October 11, '96
The Torah begins with creation and the story of mankind. From the start, man's story describes error and downfall. He is commanded not to eat of the forbidden fruit, but he does eat. His life is suddenly changed; his eyes are "opened" -- opened to profit and gain, desire and lust.
At the end of chapter two, the Torah states that the man and his wife were naked but unashamed. In verse seven of chapter three -- after eating the fruit -- it states that their eyes were opened, they perceived that they were naked, and clothed themselves.
The actual context of these verses is a debate. Maharal (Ba'er Hagolah, Ba'er 5, see Peirushei Maharal al Hatorah) refers to various commentaries who explain that man's physical nature is in itself shameful. He takes issue with these commentaries; man is Hashem's handiwork; there is nothing innately unpleasant with man's nature. Why was there shame in the end? The shame was produced due to the introduction of something external -- non-essential -- associated with excessive lust and desire.
In a similar way, Ramban (Nachmanides) explains the effect of the forbidden fruit: It increased desire and lust, so that a person would desire one thing and its opposite... The same language is used by the Ramban near the end of the Torah (Deut. 30:6), in describing the "circumcision of the heart." From creation man would chose good by nature; after the incident of the fruit, man would desire one thing and the very opposite... In the Messianic Era, there will again come a time when man will not be pressured and compelled by the evil inclination...
The sefer Peleh Yoetz, under the category "Ger," begins an amazing digression on economic theory. A person makes his livelihood his main effort in this world. In order to cover enormous expenses, he has to earn more income. The whole thinking is based on a fallacy! It is only because he put his priority on work that he had so many expenses. If he would place his priority on essential matters, he would find many "necessities" to be mere luxuries. He wouldn't need such a vast income, because he wouldn't have such enormous expenses. (Haven't you heard this story? "When I worked in the office, I had time... Now that I went on my own, I'm working night and day to cover the overhead...")
At great length, the Peleh Yoetz, describes the importance of avoiding "mosros" -- excesses. Without the expensive lifestyle and lavish habits, life would be drastically simpler. Without dangerous and expensive excesses, we would avoid bankruptcy and a variety of maladies.
What does this have to do with "Ger" -- Convert or Stranger? The word cannot only refer to converts, because the verse states: "You know the soul of the Ger because you were Gerim in Egypt." This must refer to being a stranger, a wanderer in a foreign land. The Torah commands us to love the Ger. Thus, we should be extremely kind to converts and strangers of all types. If we make ourselves to be strangers -- then we shall become beloved in Hashem's eyes, for He is the first to show love for the Ger. We become strangers by seeing this world as a passing stop for wayfarers. We are only visiting. We must travel lightly, or the journey will become too cumbersome.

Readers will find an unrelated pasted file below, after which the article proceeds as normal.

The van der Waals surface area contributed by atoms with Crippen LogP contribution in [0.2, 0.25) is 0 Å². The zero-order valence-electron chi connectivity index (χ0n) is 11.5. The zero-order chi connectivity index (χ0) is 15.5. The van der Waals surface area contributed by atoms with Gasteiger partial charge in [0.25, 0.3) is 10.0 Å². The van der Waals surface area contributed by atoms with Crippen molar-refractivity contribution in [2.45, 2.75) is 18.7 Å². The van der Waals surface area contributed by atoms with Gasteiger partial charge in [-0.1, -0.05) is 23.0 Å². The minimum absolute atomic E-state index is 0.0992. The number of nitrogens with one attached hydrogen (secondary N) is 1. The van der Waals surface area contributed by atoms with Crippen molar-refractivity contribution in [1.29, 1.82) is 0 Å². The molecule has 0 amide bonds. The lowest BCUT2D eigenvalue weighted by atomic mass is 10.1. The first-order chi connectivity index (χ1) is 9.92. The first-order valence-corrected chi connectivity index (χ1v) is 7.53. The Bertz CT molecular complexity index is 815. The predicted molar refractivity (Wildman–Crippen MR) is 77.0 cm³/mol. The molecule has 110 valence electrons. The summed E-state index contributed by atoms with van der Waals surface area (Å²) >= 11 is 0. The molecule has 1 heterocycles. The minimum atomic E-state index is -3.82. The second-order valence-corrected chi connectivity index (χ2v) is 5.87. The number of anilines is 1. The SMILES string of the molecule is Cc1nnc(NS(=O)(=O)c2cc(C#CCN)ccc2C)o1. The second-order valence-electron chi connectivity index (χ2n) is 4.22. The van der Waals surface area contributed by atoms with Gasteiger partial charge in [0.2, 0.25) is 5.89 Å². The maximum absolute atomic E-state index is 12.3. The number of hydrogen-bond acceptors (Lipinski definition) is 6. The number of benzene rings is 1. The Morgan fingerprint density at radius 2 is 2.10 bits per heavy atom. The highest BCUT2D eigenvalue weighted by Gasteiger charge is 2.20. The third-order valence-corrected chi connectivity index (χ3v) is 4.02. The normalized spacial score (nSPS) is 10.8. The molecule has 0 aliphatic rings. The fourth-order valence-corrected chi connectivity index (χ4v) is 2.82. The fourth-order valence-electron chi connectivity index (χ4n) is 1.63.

If all the above sounds too familiar, it is because this is the very story of mankind. Man was placed in the Garden of Eden; he had whatever he needed. Only a certain amount of labor was necessary; food was there for the taking. The forbidden fruit was unnecessary, dangerous -- the epitome of excess. Once he ate of it, he needed more and more, his lust could not be quenched. He was sent from the Garden as a lesson. Now he would have to work -- "You will eat by the sweat of your brow." But how much does he have to eat? Yaakov only asked for bread to eat and clothing to wear!
The Sefas Emes (Parshas Behar 5663 -- 1882) explained that "Man is born for trouble (or labor)" Job 5:7, could either refer to labor in earthly work or in spiritual service. After the forbidden eating, man was cast from the Garden to work the land. The prohibitions of labor on Shabbos, Shmittah and Yoveil are to remind us of the main existence of the Jewish People.
Man is comprised of body and soul. If the soul would overcome the body entirely, he would be an angel. Hashem gave the Jewish People the soul of the world and the internal nature of the world. This is the Torah, which is the soul of creation, as the medrash states, "He looked into the Torah and created the world."
The Torah is the soul and potential of all existence. At Mount Sinai, the Israelites reached the level of pure soul (only to fall from their height at the incident of the Golden Calf). When man was cast out to work the land, he became a Servant. The Servant of the King takes care of the government. The Prince, however, works directly for the King. This is the idea of the soul; Shabbos is the day of the soul. The "Servant" refers to service of mitzvos (the commandments); the "Prince" refers to the service at the source of the mitzvos (apparently Torah study)...
[The Vilna Gaon, by the way, declares that working for a livelihood is a mitzvah; since it is incumbent on the individual, it precedes Torah study (commentary to tractate Peah).]
Rabbi Yaakov Bernstein -- PC Kollel
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© Rabbi Yaakov Bernstein and Genesis, '97